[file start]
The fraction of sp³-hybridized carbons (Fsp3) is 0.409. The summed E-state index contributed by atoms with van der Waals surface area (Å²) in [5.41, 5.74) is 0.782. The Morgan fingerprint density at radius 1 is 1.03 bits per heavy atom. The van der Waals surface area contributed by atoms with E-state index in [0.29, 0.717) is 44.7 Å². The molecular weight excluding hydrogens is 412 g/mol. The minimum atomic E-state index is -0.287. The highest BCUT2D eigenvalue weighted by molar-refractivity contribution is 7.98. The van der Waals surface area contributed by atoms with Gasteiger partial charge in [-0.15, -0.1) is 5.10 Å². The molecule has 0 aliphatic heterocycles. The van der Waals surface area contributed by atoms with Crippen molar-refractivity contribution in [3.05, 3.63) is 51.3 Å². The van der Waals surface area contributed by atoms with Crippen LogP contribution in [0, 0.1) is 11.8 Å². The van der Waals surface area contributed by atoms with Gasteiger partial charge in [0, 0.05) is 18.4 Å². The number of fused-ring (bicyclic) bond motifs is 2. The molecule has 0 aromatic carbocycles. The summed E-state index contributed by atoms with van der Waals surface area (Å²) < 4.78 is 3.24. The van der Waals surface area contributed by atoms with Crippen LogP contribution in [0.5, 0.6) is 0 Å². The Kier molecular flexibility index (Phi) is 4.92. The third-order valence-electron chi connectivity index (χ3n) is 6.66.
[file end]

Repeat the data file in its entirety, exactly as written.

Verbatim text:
The fraction of sp³-hybridized carbons (Fsp3) is 0.409. The summed E-state index contributed by atoms with van der Waals surface area (Å²) in [5.41, 5.74) is 0.782. The Morgan fingerprint density at radius 1 is 1.03 bits per heavy atom. The van der Waals surface area contributed by atoms with E-state index in [0.29, 0.717) is 44.7 Å². The molecular weight excluding hydrogens is 412 g/mol. The minimum atomic E-state index is -0.287. The highest BCUT2D eigenvalue weighted by molar-refractivity contribution is 7.98. The van der Waals surface area contributed by atoms with Gasteiger partial charge in [-0.15, -0.1) is 5.10 Å². The molecule has 0 aliphatic heterocycles. The van der Waals surface area contributed by atoms with Crippen molar-refractivity contribution in [3.05, 3.63) is 51.3 Å². The van der Waals surface area contributed by atoms with Crippen LogP contribution in [0, 0.1) is 11.8 Å². The van der Waals surface area contributed by atoms with Gasteiger partial charge in [0, 0.05) is 18.4 Å². The number of fused-ring (bicyclic) bond motifs is 2. The molecule has 0 aromatic carbocycles. The summed E-state index contributed by atoms with van der Waals surface area (Å²) < 4.78 is 3.24. The van der Waals surface area contributed by atoms with Crippen LogP contribution in [0.5, 0.6) is 0 Å². The Kier molecular flexibility index (Phi) is 4.92. The third-order valence-electron chi connectivity index (χ3n) is 6.66.